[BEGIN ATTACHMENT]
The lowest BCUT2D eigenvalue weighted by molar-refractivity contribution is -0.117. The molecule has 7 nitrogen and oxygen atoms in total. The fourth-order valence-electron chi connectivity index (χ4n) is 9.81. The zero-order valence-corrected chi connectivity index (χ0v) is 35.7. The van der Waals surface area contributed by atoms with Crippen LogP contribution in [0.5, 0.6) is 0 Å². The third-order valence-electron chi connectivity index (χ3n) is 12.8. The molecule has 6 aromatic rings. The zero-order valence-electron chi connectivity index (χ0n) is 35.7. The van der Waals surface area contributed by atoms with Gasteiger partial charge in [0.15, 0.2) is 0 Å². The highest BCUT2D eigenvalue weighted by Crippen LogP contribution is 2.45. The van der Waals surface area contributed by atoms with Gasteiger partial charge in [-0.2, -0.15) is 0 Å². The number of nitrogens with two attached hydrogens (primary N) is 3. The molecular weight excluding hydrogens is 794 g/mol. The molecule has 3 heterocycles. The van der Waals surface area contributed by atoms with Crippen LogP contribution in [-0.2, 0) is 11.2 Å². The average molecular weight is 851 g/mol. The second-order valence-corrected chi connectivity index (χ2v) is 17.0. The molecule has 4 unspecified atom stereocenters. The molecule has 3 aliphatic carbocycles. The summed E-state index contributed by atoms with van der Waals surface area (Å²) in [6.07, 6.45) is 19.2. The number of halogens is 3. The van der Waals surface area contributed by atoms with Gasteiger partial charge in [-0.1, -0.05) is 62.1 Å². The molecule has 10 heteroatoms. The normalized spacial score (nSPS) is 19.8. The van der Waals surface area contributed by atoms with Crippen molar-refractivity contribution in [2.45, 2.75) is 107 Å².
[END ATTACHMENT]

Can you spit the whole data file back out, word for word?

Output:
The lowest BCUT2D eigenvalue weighted by molar-refractivity contribution is -0.117. The molecule has 7 nitrogen and oxygen atoms in total. The fourth-order valence-electron chi connectivity index (χ4n) is 9.81. The zero-order valence-corrected chi connectivity index (χ0v) is 35.7. The van der Waals surface area contributed by atoms with Crippen LogP contribution in [0.5, 0.6) is 0 Å². The third-order valence-electron chi connectivity index (χ3n) is 12.8. The molecule has 6 aromatic rings. The zero-order valence-electron chi connectivity index (χ0n) is 35.7. The van der Waals surface area contributed by atoms with Gasteiger partial charge in [0.15, 0.2) is 0 Å². The highest BCUT2D eigenvalue weighted by Crippen LogP contribution is 2.45. The van der Waals surface area contributed by atoms with Gasteiger partial charge in [-0.2, -0.15) is 0 Å². The number of nitrogens with two attached hydrogens (primary N) is 3. The molecular weight excluding hydrogens is 794 g/mol. The molecule has 3 heterocycles. The van der Waals surface area contributed by atoms with Crippen LogP contribution in [-0.2, 0) is 11.2 Å². The average molecular weight is 851 g/mol. The second-order valence-corrected chi connectivity index (χ2v) is 17.0. The molecule has 4 unspecified atom stereocenters. The molecule has 3 aliphatic carbocycles. The summed E-state index contributed by atoms with van der Waals surface area (Å²) in [6.07, 6.45) is 19.2. The number of halogens is 3. The van der Waals surface area contributed by atoms with Gasteiger partial charge in [-0.1, -0.05) is 62.1 Å². The molecule has 10 heteroatoms. The normalized spacial score (nSPS) is 19.8. The van der Waals surface area contributed by atoms with Crippen molar-refractivity contribution in [2.45, 2.75) is 107 Å².